Silaphan’s practice examines notions of globalisation, mass consumerism and the universal reach of cultural icons across the world. Silaphan primarily uses found-objects such as old metal advertising signs collected during his years living in Thailand, as his canvas. Also using vintage wooden Pepsi and Coca-Cola crates, reminiscent of Warhol’s Brillo Box installations; Silaphan re-works these objects to create a fresh interpretation of Pop Art and opens a discourse on the effects of advertising and mass consumption. The infiltration of western imagery and ideology had a profound influence on Silaphan’s understanding of the West and on his artistic practice. Using his favoured artistic icons, such as Warhol, Dali and Frida Khalo, he collages and paints over these branded advertising signs and crates, implying the artists’ identity as a recognised global brand itself. Silaphan creates an engaging dialogue between the relationship between East and West, and the universal language of signs and symbols that is accessible to all and has been imprinted on to the universal collective consciousness.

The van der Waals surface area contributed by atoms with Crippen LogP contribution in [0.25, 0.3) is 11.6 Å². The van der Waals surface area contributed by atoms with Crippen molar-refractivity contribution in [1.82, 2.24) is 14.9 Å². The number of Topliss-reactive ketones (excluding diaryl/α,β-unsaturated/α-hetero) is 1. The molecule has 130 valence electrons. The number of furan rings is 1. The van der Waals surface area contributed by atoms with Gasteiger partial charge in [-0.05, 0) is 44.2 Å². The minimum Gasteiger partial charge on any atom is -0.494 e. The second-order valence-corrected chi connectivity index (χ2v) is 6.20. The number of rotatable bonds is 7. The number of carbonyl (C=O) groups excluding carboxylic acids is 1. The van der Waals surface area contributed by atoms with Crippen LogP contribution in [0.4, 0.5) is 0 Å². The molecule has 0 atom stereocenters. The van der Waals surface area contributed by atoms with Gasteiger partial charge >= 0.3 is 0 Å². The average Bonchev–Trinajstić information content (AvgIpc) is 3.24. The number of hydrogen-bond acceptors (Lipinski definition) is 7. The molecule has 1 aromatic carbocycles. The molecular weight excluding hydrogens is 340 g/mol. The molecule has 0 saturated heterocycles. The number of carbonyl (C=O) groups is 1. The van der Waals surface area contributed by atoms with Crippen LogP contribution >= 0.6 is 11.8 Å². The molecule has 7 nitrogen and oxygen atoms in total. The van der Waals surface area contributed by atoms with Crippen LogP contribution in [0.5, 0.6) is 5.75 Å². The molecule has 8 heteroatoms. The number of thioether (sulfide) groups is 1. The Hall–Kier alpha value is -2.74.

Pakpoom Silaphan was born in 1972 in Bangkok, Thailand. He received his BFA from Silapakorn University in Bangkok before moving to England in 2002 to study printmaking at Camberwell College of Art and a Masters in Fine Art which he received from Chelsea College of Art and Design. Silaphan’s work has been placed in the Hiscox Collection, Sir Paul Smith’s collection and has been featured in the significant publication “For Which It Stands: Americana in Contemporary Art” by Carla Sakamoto, published by Farameh Media in 2012. In 2004 he was shortlisted for the John Moore’s 23 prize at the Liverpool Museum. Silaphan's work has been published in the Financial Times twice, The Independent in 2011 where Emma Love described Silaphan's work as "a sign of the times" and in 2013 described as "the Pop artist of these times" and Elle Magazine amongst others. Silaphan has exhibited in Lonon, Japan, Hong Kong, New York, Singapore and India.